Thoughts?

-W

You don't have to spend $20-50k, full size vans have been built for decades.  Definitely sounds like that's what you should get, but you have no need to go with a new one.

Just Joe

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Re: Not a car person - should my large family buy a big van?
« Reply #34 on: July 31, 2020, 10:27:01 AM »
We live in UT, but we never drive I-80 through Wyoming because it's miserable (as well as always windy). Hwy 40 for the win...

But the tall vehicle/crosswind problem is a good one to point out.

-W

I'll keep that in mind in case we ever venture west in our 1970s VW Westfalia which wanders under all conditions! Probably wanders when its parked in the garage... ;)

Just Joe

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Re: Not a car person - should my large family buy a big van?
« Reply #35 on: July 31, 2020, 10:29:29 AM »
Might help you to look at CarMax while you're kicking tires to see what the different configurations are and what the interiors look like. They have a big Transit passenger van version on there for $24K and 50K miles right now. Looks just like the rental I used last time to haul a load of people across several states.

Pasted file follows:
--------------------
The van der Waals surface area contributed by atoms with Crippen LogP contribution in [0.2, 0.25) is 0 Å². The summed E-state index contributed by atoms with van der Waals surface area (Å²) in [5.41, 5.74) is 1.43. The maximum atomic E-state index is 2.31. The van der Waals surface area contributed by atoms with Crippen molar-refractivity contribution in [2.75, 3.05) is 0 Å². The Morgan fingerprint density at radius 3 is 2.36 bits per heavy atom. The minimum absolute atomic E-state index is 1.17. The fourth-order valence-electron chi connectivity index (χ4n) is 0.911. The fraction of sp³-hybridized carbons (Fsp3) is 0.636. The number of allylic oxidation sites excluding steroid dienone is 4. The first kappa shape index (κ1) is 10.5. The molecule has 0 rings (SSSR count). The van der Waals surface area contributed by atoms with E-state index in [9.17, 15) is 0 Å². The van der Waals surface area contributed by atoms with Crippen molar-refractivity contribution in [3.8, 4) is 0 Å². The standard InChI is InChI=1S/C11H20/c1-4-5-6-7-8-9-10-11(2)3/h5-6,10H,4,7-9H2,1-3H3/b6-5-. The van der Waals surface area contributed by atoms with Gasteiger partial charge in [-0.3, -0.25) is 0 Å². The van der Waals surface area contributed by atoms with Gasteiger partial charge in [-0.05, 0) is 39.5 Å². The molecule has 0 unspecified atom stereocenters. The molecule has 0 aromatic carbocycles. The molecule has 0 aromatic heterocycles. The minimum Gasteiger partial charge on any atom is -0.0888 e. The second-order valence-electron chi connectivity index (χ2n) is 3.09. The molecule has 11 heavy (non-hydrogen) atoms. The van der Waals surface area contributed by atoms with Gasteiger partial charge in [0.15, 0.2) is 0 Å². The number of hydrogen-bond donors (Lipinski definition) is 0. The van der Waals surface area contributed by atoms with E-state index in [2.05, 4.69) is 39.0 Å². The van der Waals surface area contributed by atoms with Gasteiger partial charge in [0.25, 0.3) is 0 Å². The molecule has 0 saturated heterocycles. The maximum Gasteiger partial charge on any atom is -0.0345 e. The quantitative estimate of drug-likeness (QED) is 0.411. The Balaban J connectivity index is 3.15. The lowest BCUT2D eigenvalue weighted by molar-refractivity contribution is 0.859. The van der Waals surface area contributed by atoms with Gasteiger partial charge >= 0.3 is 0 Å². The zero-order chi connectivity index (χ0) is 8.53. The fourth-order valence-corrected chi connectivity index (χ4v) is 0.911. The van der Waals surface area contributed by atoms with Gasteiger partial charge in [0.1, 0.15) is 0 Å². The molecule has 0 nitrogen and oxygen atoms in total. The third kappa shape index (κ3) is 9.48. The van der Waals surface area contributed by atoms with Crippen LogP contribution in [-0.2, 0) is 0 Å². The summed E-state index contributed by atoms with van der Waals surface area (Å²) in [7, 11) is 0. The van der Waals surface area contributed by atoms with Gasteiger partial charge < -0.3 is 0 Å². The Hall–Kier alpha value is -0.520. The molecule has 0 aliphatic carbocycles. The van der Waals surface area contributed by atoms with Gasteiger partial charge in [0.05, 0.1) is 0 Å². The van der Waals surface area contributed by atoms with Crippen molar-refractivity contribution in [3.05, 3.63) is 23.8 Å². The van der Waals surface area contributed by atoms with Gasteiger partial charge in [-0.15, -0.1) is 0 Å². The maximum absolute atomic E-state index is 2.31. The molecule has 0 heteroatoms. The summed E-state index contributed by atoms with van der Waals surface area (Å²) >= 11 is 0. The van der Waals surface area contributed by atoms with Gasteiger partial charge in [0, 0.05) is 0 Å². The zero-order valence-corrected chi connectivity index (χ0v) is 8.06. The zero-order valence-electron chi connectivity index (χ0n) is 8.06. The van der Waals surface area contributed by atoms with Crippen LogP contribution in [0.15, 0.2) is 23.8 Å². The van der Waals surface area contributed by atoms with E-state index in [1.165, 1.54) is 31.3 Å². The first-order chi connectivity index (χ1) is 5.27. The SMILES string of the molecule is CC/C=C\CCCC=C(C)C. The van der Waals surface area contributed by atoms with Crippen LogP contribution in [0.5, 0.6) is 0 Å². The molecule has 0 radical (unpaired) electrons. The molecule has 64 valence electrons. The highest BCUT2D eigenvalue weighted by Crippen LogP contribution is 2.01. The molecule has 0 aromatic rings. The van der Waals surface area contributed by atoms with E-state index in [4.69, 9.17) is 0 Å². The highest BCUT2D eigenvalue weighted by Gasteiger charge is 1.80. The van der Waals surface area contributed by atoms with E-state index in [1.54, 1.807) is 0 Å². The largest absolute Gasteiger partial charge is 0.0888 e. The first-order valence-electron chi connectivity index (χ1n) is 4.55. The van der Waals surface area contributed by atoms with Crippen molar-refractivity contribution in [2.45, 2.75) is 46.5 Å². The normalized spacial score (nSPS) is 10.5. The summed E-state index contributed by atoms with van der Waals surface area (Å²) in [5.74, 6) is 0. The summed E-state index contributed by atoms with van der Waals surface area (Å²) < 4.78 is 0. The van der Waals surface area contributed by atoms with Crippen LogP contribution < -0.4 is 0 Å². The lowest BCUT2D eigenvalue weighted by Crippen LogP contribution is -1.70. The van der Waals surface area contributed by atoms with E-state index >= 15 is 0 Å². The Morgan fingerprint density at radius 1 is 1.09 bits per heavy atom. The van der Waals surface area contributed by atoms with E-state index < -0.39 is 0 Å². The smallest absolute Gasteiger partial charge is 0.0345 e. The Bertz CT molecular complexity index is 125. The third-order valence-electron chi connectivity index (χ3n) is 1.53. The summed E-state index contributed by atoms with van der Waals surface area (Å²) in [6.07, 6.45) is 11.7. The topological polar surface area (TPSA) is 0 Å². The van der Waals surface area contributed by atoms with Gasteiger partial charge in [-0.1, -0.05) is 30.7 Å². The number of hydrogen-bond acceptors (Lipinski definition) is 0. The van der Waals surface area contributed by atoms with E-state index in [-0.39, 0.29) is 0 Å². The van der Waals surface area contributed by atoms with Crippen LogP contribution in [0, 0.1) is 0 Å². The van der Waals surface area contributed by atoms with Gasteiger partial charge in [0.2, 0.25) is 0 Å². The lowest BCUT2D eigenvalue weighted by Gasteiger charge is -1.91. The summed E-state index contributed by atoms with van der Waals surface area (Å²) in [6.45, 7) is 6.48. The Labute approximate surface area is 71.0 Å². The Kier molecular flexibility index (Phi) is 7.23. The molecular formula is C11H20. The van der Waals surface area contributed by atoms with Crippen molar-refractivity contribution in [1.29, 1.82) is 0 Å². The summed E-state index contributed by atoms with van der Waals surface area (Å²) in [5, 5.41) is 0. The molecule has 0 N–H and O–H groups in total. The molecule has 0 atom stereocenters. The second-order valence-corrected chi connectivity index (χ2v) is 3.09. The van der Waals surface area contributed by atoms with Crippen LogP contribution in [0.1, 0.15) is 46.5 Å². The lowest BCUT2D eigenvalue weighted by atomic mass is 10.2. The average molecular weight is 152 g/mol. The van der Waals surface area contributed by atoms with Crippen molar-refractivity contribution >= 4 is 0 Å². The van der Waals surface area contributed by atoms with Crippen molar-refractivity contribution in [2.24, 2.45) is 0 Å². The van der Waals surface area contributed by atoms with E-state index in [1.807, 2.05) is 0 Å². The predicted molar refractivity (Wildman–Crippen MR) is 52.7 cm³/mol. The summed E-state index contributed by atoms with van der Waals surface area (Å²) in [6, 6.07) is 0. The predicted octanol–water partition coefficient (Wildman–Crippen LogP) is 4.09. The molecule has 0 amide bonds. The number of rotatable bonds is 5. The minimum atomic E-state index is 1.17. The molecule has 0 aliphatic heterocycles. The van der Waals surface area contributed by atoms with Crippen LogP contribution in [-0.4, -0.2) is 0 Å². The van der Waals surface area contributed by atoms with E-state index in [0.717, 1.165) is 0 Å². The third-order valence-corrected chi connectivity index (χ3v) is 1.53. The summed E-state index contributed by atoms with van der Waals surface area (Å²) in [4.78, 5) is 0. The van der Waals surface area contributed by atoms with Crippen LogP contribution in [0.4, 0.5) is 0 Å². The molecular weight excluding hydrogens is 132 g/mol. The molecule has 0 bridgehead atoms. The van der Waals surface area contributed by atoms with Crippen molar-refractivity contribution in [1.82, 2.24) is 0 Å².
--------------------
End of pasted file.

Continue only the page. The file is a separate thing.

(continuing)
CarMax will show you want all the vans look like inside and give you a realistic idea of what they cost used. You may or may not be able to buy it cheaper elsewhere.

slugsworth

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Re: Not a car person - should my large family buy a big van?
« Reply #36 on: August 01, 2020, 11:32:52 PM »
Much smaller family hear, but similar interest in an adventure mobile. If you are buying time during covid, you might consider a uhaul / home depo truck/can y rental in the short term to get your welding supplies while you look for the proper rig.

Agreed fully about the aftermarket seats, with the exception of those that were designed for it. E.g. passenger versions. Also the Nissan van didn't get great reliability reviews from what I saw.

Dicey

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Re: Not a car person - should my large family buy a big van?
« Reply #37 on: August 02, 2020, 02:16:00 AM »
We recently bought a very gently used RV on a Sprinter chassis. DH is a car guy and knows his wrenches. He wanted the diesel and looked for a long time before he chose this rig. Because of Covid, we've only used it once so far, which has given DH plenty of time to work it over. So far, he is less than pleased with how fiddly the Mercedes platform is. He says everything is overcomplicated and expensive. For example, the correct motor oil isn't readily available, and has to be purchased at the dealership (uh, no) or on line. It drives like a dream and handles well. We're FI, so the money isn't that important, but for your purposes, my vote is 100% Ford Transit. Can't wait to see what you decide.